Matthew Backhouse

Matthew Backhouse is an APNZ journalist based in Auckland.

Toxic wine led to Greek tragedy: NZ scientist

A bust of Alexander the Great. Photo / Wikimedia Commons
A bust of Alexander the Great. Photo / Wikimedia Commons

An Otago University scientist may have unravelled a 2,000-year-old mystery of what killed Alexander the Great.

National Poisons Centre toxicologist Dr Leo Schep thinks the culprit could be poisonous wine made from an innocuous-looking plant.

Classical scholars have been deeply divided about what killed the Macedonian leader, who built a massive empire before his death, aged 32, in June of 323BC. Some accounts say he died of natural causes but others suggested members of his inner circle conspired to poison him at a celebratory banquet.

Dr Schep, who has been researching the toxicological evidence for a decade, said some of the poisoning theories - including arsenic and strychnine - were laughable.

Death would have come far too fast, he said.

His research, co-authored by Otago University classics expert Dr Pat Wheatley and published in the medical journal Clinical Toxicology, found the most plausible culprit was Veratrum album, known as white hellebore.

The white-flowered plant, which can be fermented into a poisonous wine, was well-known to the Greeks as a herbal treatment for inducing vomiting. Crucially, it could have accounted for the 12 torturous days that Alexander took to die, speechless and unable to walk. Other suggested poisons - including hemlock, aconite, wormwood, henbane and autumn crocus - would likely have killed him far more quickly.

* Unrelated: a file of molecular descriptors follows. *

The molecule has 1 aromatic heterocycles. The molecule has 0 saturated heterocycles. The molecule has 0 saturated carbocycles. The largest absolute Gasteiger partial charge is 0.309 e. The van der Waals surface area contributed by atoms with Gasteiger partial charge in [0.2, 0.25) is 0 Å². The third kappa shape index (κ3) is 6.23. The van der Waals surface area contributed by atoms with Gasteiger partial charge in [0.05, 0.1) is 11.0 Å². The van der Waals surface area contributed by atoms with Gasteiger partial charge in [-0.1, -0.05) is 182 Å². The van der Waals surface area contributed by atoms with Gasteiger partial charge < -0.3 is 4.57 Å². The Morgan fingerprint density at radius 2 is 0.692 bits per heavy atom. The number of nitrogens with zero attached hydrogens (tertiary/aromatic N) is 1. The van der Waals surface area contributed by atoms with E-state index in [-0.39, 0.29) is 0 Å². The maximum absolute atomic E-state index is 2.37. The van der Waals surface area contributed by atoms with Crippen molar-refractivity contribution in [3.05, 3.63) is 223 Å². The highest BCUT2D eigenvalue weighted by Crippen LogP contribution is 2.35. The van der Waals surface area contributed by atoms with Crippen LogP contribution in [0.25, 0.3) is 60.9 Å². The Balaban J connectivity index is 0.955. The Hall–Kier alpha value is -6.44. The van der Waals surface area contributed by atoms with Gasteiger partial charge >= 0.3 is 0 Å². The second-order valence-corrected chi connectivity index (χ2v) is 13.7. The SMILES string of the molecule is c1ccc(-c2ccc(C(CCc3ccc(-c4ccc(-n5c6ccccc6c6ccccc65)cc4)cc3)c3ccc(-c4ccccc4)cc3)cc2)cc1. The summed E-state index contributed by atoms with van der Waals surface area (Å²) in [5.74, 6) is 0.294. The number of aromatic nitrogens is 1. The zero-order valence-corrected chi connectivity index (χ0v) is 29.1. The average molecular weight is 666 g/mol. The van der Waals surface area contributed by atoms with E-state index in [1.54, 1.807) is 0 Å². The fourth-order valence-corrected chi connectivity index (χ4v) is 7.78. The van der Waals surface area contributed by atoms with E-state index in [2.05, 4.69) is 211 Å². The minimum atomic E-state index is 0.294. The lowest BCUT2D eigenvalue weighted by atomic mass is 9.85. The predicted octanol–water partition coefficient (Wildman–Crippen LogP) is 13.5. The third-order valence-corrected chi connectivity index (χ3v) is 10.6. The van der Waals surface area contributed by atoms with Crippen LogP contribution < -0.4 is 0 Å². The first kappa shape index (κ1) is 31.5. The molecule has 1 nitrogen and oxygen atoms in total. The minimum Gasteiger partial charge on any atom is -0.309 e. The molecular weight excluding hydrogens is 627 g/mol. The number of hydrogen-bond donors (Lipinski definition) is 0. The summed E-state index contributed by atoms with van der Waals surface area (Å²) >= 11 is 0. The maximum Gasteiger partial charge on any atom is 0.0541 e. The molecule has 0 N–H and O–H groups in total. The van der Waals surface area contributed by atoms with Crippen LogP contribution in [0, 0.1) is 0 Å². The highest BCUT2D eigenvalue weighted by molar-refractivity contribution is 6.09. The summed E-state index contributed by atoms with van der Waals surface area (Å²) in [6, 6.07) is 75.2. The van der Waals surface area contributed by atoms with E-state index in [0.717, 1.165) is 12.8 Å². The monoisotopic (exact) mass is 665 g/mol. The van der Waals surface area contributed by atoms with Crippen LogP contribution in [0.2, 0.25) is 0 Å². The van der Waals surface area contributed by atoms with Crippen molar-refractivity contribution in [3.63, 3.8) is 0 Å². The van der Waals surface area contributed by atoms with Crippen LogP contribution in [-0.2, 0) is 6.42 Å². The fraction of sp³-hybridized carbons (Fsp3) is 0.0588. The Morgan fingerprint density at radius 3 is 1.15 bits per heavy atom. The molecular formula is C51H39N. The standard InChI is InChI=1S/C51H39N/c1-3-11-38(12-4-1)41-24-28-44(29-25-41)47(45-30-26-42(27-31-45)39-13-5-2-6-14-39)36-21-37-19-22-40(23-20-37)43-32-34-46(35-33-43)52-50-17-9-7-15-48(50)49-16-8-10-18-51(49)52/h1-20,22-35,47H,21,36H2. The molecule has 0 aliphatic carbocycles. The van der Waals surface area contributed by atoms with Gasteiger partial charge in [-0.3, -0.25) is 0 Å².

Dr Schep began looking into the mystery in 2003 when he was approached by a company working on a BBC documentary.

"They asked me to look into it for them and I said, 'Oh yeah, I'll give it a go, I like a challenge' - thinking I wasn't going to find anything. And to my utter surprise, and their surprise, we found something that could fit the bill."

Dr Schep's theory was that Veratrum album could have been fermented as a wine that was given to the leader. It would have tasted "very bitter" but it could have been sweetened with wine - and Alexander was likely to have been very drunk at the banquet.

But whether Alexander was poisoned is still a mystery. "We'll never know really ... "

- NZ Herald

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